Jane Binnion column

Jane Binnion from Lancaster, social media trainer.

Jane Binnion from Lancaster, social media trainer.

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We’re well and truly back to it aren’t we; kids back at school, homework every night and loads of people ill already.

My business has got extra busy too. It was predicted that there would be a significant increase in spending on social media this year and it seems like that has just hit the North.

My sense is that during the summer break people have taken stock, decided that social media isn’t a fad after all and that they’d better get to grips with it.

I’ve just been invited to the Midlands to talk to a group of nervous Head Teachers about using twitter.

I’m not really surprised they’re nervous, there’s so much bad press around about social media you would hardly believe that millions of people are using it perfectly well without getting sacked, sued, or arrested.

This week I ran a seminar on social media and employment law with Amy Stokes, employment solicitor from Forbes.

Now a year ago we would have got no more than 20 people to a session like this, but we had 50 people turn up. As a trainer I was delighted with the outcome, as most of the attendees went away with an action plan to simplify their policy and train their staff. That’s absolutely what is needed.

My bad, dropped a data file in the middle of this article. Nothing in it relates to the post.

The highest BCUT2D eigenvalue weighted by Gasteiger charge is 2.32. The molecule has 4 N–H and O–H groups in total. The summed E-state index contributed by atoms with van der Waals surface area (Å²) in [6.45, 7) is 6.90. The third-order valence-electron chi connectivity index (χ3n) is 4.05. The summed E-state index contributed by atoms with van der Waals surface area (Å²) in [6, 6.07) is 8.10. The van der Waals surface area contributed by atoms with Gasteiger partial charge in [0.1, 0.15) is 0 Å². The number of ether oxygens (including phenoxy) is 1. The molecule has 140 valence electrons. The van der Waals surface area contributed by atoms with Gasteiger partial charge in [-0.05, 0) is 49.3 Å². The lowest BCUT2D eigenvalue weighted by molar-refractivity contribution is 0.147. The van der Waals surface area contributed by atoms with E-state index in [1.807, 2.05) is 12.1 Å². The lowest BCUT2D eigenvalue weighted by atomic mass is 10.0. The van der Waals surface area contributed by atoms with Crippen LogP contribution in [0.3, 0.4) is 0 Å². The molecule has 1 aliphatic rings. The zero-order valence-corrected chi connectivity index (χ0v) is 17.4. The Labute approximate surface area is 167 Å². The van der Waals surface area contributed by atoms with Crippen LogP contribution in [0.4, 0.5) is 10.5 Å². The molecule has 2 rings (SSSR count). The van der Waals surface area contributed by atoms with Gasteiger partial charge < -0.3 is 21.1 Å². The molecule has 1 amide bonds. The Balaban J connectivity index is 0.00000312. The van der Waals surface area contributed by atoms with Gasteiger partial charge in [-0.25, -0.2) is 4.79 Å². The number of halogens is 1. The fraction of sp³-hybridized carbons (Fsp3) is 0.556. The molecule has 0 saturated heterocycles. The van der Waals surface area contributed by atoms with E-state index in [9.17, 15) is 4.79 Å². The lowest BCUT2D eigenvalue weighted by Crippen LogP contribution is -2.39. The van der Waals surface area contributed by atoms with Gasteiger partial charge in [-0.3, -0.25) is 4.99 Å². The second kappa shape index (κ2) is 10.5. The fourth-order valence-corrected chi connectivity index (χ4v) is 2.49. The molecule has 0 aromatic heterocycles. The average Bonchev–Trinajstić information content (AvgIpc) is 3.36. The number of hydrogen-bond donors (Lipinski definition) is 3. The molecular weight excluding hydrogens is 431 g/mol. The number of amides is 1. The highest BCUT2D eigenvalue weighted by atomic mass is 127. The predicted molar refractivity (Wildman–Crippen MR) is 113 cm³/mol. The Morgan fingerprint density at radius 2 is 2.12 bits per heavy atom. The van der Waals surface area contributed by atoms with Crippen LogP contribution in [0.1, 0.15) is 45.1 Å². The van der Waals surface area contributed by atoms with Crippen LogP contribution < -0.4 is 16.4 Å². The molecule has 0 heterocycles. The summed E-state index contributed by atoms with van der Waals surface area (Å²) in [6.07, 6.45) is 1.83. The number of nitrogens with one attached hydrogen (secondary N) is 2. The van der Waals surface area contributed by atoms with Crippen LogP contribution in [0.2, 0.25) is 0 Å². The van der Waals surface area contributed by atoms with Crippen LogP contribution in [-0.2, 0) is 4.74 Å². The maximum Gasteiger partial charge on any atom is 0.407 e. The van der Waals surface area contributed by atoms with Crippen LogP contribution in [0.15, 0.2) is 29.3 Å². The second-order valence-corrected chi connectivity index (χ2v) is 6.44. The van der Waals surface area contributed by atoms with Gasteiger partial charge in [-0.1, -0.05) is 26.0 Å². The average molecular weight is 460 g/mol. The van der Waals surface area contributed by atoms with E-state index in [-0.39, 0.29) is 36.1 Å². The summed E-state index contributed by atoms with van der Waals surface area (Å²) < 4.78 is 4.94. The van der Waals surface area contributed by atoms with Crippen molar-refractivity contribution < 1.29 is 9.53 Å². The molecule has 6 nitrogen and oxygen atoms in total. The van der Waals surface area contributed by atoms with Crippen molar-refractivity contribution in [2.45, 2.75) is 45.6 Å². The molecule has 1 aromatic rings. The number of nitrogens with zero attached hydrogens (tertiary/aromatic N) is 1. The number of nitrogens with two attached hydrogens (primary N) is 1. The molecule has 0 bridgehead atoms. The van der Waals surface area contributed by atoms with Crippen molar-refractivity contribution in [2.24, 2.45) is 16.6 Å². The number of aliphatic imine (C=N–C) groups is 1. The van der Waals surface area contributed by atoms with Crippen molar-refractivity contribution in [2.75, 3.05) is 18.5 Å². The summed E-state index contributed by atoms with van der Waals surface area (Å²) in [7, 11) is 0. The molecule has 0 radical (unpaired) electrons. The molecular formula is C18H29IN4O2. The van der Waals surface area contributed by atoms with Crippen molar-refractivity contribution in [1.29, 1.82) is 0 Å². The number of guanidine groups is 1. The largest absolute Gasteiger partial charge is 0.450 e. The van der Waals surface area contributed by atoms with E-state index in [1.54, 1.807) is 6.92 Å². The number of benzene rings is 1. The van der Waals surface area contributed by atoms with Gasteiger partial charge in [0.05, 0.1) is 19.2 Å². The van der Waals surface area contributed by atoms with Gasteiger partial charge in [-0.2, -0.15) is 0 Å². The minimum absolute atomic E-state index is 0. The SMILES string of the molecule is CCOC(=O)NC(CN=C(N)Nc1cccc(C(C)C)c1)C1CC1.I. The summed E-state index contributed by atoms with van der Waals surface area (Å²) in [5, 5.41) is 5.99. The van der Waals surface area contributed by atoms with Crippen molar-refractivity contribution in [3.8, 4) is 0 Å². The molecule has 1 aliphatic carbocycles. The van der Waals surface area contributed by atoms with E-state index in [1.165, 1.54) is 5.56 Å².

A big problem we have is that organisations either do not have a social media policy because they don’t know what to write, or have a policy that no one understands because it was written by someone who doesn’t understand social media.

My advice to anyone writing a social media policy is keep it short, simple and avoid legal speak. A policy is meant to protect the organisation and the staff, so using language that everyone can understand is obviously essential.

A judge recently told me of a case that had gone to tribunal. A member of staff had done something wrong on social media even after signing the policy. The staff member said that they didn’t understand the policy and the judge agreed with them that it was over-complicated.

Knowing that, I advise people writing a policy to think of the person in your organisation who is least likely to understand the issues, then write it with them in mind. If they understand it then you’ve cracked it.